More and more financial institutions are rolling out a mobile deposit capture product to their account holders. Whether you have been offering this service for several years or are contemplating adding it, here are some key things to keep in mind related to procedures and controls surrounding this service offering.
Ideally, before offering any new service or product, you should complete a risk assessment to ensure the risks are captured, documented and mitigated to the extent possible. The risk assessment process can also help you choose between vendors and compare those that have controls built into their software products versus those that would require additional legwork from your staff.
In addition to the initial implementation risk assessment, management should ensure mobile deposit capture is considered within the internal audit work plan and tested at least once every three years, or more often based on significant risk factors like number of transactions, dollar amount of transactions, amount of management oversight, and personnel turnover. This detailed testing will determine whether actual processes in place agree with established written procedures (more on that in a second) and whether risks are being properly addressed and mitigated.
Written Procedures and Controls
A significant way to mitigate risk in any process is to document the procedures and controls involved. Although some of this documentation may seem tedious at times, it is important that this guidance be written so that work performed is consistent and all necessary steps are completed. These written procedures can also be utilized as a training tool and a measure of employee performance.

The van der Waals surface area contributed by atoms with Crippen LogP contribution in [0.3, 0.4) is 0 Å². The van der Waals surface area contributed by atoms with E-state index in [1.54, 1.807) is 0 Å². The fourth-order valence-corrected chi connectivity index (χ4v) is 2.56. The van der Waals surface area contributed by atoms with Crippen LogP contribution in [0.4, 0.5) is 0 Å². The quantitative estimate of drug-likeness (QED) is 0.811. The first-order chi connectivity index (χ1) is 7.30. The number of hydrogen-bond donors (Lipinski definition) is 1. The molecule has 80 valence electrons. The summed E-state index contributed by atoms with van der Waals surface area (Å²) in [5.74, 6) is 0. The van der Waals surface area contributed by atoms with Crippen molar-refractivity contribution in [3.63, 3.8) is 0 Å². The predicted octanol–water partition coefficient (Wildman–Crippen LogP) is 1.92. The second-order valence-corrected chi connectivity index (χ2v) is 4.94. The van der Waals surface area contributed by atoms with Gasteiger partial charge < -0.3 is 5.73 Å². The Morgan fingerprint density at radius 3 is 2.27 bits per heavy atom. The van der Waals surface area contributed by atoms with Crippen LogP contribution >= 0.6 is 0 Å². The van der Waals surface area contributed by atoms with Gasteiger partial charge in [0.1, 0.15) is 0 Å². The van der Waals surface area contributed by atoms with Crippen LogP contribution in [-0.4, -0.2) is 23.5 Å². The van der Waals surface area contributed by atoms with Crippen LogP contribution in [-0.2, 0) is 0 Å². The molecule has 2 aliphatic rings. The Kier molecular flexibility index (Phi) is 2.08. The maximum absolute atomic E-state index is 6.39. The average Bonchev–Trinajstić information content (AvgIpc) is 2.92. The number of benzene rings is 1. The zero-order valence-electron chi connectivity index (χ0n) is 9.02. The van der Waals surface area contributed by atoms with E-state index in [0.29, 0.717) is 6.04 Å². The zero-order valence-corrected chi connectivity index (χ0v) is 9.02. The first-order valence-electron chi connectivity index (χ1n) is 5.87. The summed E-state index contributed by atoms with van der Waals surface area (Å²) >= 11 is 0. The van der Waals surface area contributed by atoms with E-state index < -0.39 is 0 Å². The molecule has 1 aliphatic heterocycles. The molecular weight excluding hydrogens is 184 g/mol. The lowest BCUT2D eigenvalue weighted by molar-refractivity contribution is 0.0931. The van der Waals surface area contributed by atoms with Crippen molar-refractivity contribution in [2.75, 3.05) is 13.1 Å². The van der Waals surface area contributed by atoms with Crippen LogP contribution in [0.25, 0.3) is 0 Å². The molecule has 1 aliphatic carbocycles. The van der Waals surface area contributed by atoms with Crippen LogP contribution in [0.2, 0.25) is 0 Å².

Deposit Limits and Fraud Monitoring
Setting item limits and daily limits on transactions through mobile deposit is a critical component of risk mitigation with this type of service. Get to know your account holders and the type of transactions that are within the normal range. Set limits high enough to minimize the amount of manual review and deposit limit exceptions that must occur but low enough to minimize the risk to your institution.
In addition to deposit limits, you should ensure any transactions posting through mobile deposit capture are subjected to the same fraud monitoring protocol as other types of transactions. In our work with financial institutions, we have seen where the fraud software utilized doesn’t include transaction codes related to mobile deposit transactions or where the transactions were not subject to duplicate deposit review on the core system. This made fraud and losses go undetected longer than they should have.
A change to Regulation CC effective July 1, 2018, clarified that if a check is presented for payment more than once, the institution physically holding the check will receive the payment, while any institution that accepted an electronic item (such as one received through mobile deposit capture) could be left with a loss for that item. To mitigate this risk, the change to Regulation CC allows an institution accepting an electronic item to protect itself by ensuring its account holder puts a restrictive endorsement on the check. By requiring your account holder to put “For mobile deposit only at ABC Financial Institution” on the back of the check, this is seen as an intent to deposit, which would then ensure your institution maintains the right to those funds.
In conclusion, making sure you have written policies and procedures, a risk assessment that is updated at least annually, and loss mitigation strategies such as deposit limits, fraud monitoring, and restrictive endorsements will help ensure this product is a win for your institution and your account holders.